To the extent that employees are increasingly requesting payment by Bitcoin, I speculate that the reason for those requests stem from a belief that those payments may be tax exempt or less likely to be reported to the IRS.  The IRS has clearly stated that Bitcoin payments are taxable as wages, just as more traditional payments, and must be reported by employers on Form W-2 and employees on their annual return.

Until Bitcoin has a longer track record of success and is used on a more widespread basis by employers, most Texas employers would probably be better served compensating their employees using more traditional forms of payment.

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EEOC Issues New Enforcement Guidance on Reasonable Accommodation of Pregnant Employees

Several weeks ago, I wrote that the Supreme Court's decision to grant certiorari in Young v. UPS (the case about an employer's reasonable accommodation obligation to pregnant employees under the PDA) might end up signaling the end of light duty policies that limited  light duty availability to employees with worker's compensation injuries or illnesses.  (post here). 

Today, the EEOC issued new enforcement guidance on employer's reasonable accommodation obligations to pregnant employees that specifically addresses light duty policies.  According to the new guidance, the EEOC states that:

[A]n employer cannot lawfully deny or restrict light duty based on the source of a pregnant employee's limitation. Thus, for example, an employer must provide light duty for pregnant workers on the same terms that light duty is offered to employees injured on the job who are similar to the pregnant worker in their ability or inability to work.

Employers utilizing light duty policies in their workplaces should have their policies reviewed by their labor counsel.  You can access the full EEOC Guidance here and the FAQ issued by the Commission here.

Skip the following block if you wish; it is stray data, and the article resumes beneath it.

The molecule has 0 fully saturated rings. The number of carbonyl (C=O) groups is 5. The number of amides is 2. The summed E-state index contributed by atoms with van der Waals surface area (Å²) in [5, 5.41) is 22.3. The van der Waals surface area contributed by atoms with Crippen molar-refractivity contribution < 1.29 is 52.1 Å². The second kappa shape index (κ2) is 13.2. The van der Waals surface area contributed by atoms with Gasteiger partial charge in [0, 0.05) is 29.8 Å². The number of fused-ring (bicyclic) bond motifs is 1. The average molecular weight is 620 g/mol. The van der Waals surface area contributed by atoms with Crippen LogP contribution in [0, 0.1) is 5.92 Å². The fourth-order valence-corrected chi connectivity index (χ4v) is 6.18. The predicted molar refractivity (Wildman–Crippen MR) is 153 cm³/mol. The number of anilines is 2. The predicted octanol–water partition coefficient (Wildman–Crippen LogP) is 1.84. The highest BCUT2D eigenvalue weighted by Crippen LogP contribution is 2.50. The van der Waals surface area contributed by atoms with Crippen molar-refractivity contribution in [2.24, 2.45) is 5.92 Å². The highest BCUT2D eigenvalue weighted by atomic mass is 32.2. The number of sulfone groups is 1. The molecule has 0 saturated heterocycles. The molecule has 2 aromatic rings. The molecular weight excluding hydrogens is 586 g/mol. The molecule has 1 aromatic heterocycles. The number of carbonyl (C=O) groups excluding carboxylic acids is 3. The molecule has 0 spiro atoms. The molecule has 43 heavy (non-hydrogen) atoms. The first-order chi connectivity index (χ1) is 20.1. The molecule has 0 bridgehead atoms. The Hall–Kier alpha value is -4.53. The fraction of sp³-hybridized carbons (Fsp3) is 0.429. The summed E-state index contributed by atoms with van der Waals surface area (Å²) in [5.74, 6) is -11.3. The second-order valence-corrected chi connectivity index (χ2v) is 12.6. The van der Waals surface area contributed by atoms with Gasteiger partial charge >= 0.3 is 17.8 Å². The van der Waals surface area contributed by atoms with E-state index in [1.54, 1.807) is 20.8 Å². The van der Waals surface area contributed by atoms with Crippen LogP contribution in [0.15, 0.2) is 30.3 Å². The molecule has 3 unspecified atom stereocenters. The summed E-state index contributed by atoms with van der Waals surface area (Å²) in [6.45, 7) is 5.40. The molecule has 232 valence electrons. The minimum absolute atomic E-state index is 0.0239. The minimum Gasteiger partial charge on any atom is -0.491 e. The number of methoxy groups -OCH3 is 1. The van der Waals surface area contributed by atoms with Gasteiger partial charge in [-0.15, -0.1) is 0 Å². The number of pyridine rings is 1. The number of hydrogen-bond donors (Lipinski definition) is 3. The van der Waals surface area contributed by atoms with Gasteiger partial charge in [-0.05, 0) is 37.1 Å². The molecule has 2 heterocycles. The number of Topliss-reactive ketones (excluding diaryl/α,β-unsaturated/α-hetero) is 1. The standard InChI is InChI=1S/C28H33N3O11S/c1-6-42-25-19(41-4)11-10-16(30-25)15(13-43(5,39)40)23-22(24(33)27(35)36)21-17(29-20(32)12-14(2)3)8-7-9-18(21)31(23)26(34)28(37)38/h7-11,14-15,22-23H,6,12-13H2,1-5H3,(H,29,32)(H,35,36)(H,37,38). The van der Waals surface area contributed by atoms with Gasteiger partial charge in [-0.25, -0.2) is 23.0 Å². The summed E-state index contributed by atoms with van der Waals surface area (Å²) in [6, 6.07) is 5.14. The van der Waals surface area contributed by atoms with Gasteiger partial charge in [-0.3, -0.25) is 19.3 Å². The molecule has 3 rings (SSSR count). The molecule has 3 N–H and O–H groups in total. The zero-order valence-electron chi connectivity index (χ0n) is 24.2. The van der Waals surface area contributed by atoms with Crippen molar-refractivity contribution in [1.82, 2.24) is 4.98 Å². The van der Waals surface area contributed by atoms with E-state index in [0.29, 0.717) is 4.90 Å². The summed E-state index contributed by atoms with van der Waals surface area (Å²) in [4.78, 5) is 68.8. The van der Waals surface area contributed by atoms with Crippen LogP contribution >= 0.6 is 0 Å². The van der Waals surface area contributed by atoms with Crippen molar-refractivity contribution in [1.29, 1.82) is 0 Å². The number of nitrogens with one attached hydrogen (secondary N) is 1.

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Employers Should Dot Their I's and Cross Their T's When Using Consumer Reporting Information

According to Law360, Home Depot has been sued in a Georgia federal court in a putative class action alleging violations of the Fair Credit Reporting Act (FCRA) for improperly using consumer reports and background checks. Law360 reports (subscription required) that the suit alleges that the retailer uses consumer reporting information to make employment decisions on applicants and employees without properly disclosing that it will obtain consumer reporting information and without providing copies of the reports before taking adverse action against the applicants and employees in violation of the FCRA.

As I wrote almost five years ago, employers should strictly comply with the provisions of the FCRA when using consumer reporting information to make employment decisions.  Those provisions can be generally summarized as:

  • Disclose, in writing, your intent to obtain consumer reporting information before requesting the information;
  • Obtain written authorization to obtain the consumer reporting information before requesting the report;
  • Prior to taking an adverse employment action, provide the applicant/employee with pre-adverse action notification containing a copy of the report and a summary of rights under the consumer reporting act;